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Modesty Has a Moment in London

Summary: Halima Aden, Rabia Z, and other top names in modest fashion put on an unforgettable show at London Modest Fashion Week

Writer: Tal Imagor

London Modest Fashion Week (LMFW) concluded yesterday after showcasing over 20 different designers from the UK, France, Indonesia, Malaysia, Turkey, the UAE and the USA, among others. The event, which took place in the Olympia Conference Centre, took place  over the course of two days and six runway shows. It included inspiring panels from the participants and featured sales booths overflowing with the work of various designers.

LMFW is sponsored by the online retailer Modanisa. The event made its debut back in May 2016 in Turkey. Rabia Z, Founder and Creative Director of a pioneering global modest fashion brand, attended both events. “When I went to Modanisa Istanbul Modest Fashion Week, the first of its kind, I almost wanted to cry,” she says. “To see everyone together and to see how big we [the modest fashion industry] were as a group, was a proud moment for me.”

Another very proud moment for LMFW, one that everyone was talking about, was when Halima Aden walked the opening catwalk. Aden is the the world’s first hijab-wearing model, and has already walked in Milan and New York.

“For such a long time I wasn’t seeing any Muslim women in fashion,” says Aden, “And today everyone [is Muslim] — from the guests to the beautiful models and designers. It was such a huge moment for me.” Seeing Aden was a huge moment for others, as well. Iman Aldebe, a fashion designer based in Sweden, told Aden, “I think you’re a big inspiration for many people.”

Unlike Aden, not every model on the runway wore a hijab. Some designers chose to showcase their modest wear without any headdress. Others, like Aidijuma, showcased their headdress by combining it with affordable clothing from Malaysia and the UK. The different shows featured clothing that ranged from luxurious ball gowns and evening-wear (Som Fashion and Norish Kareem), to swimwear (Mayovera), sportswear (Under Wrapt) and even some children’s clothing (Jubahsouq). The designs also had a wide range of modesty to them — some offered loose fitting and multi-layers, while others were tailored to the model’s figure and even showed some skin.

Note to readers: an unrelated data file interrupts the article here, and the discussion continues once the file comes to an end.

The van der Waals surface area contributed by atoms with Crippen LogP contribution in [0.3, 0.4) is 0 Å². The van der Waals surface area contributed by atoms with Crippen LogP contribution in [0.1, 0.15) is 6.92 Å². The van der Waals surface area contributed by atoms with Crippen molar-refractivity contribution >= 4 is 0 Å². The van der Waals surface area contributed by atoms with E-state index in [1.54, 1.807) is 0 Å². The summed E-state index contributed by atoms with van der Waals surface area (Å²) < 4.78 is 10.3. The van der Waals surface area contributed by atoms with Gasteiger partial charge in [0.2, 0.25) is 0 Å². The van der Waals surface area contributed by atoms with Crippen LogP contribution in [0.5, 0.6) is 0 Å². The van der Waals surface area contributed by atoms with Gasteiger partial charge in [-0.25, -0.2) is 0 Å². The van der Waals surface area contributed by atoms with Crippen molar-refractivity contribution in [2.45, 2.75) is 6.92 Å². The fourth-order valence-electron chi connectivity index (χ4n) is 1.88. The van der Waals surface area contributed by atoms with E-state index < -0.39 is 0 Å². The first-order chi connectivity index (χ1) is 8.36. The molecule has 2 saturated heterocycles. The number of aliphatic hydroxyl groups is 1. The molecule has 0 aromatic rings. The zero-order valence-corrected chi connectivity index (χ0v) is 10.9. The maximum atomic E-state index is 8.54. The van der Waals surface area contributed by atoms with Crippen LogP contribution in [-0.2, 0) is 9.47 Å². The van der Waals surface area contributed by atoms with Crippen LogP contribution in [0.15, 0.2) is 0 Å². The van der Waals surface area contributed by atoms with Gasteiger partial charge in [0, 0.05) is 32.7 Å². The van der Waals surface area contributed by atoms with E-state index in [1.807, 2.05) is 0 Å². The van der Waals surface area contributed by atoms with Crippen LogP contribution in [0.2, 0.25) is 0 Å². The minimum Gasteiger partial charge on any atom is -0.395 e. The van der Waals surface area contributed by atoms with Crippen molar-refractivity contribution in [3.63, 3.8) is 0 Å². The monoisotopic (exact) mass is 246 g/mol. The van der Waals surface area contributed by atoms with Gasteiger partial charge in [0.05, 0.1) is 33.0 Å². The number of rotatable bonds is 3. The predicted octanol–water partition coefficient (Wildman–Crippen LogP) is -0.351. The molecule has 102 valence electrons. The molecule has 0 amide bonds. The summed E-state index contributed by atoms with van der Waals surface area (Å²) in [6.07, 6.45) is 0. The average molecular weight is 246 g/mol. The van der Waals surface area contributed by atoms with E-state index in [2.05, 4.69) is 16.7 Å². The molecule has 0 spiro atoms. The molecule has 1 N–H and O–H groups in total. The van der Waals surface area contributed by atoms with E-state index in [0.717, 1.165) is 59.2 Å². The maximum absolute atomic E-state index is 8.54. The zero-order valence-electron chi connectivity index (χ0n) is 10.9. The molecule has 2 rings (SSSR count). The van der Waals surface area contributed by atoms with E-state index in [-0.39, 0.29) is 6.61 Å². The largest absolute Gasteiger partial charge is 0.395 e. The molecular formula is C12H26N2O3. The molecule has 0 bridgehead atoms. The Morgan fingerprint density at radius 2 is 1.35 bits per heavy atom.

Franka Soeria and Özlem Şahin, members of the advisory council and creators of LMFW, explained the variety. “The way of thinking of modestly is very different [in different countries],” Şahin said. And the aim of LMFW is to create a global platform, showcasing and embracing those differences.

Soeria added that they hope to expose modest fashion to a mainstream audience. “It’s a new style and everyone can wear it,” she says. “Some people like pop, some people like jazz. [In fashion] some people like open skin, some don’t like to show their skin.”

Modest fashion is rapidly becoming more mainstream, as we can see from the case of the Indonesian designer, Anniesa Hasibuan. Hasibuan first showcased her collection in Modanisa Istanbul Modest Fashion Week, and from there, went on to present at New York Fashion Week this past February. There, she made history by becoming the first ever designer to feature hijabs in every outfit of her collection.

It’s Not Just About Clothes

As much as LMFW was about the designs and runway shows, it also focused on influencers and fashion bloggers who flew in from across the globe. Leena Asad (also known as @withloveleen), an American/Palestinian fashion blogger with 435k followers, flew in from Texas. And Soha Taha (@SohaMT), an Egyptian-style influencer with 230k followers, joined from the UAE. All influencers came with the purpose of watching the runway from the front row. But most also came with the purpose of empowering Muslim women, and especially hijab-wearing women, who often get dismissed by mainstream media.

YouTube vlogger and designer Nabiilabee spoke about Anniesa Hasibuan when explaining the struggles of wearing a hijab in the fashion industry: “Even after she’s done that (showcased in New York Fashion week), it’s still hard for other Muslims to get in [the industry]. She’s still not getting as much press as non-Muslim, or non-hijabi women have in the media.”  As for her own work, Nabiilabee shared that it took her a long time to be taken seriously by brands, and says she was even dismissed in several occasions during her studies in fashion school, just because she wore a hijab.

Melanie Elturk, the owner of Haute Hijab and a columnist for Elle USA, added that the current social media presence of Muslim women is “about a movement, and really empowering Muslim women.” It’s about creating a community across the globe, with the intent to  “instill confidence in hijab-wearing women in particular.”

LMFW was all about gathering Muslim women in fashion together,; showcasing modest designs they can wear proudly, offering them the support of the fashion community, and helping them make new connections. It was less about being included by mainstream fashion, and instead aimed at creating a unique platform.

Soumaya Douiri, the founder of, says that this is one of the next steps the industry should consider: “I think the next challenge for modest fashion is to unite. Because if you’re a Jew or Christian, we all wear long skirts and try to cover ourselves.”

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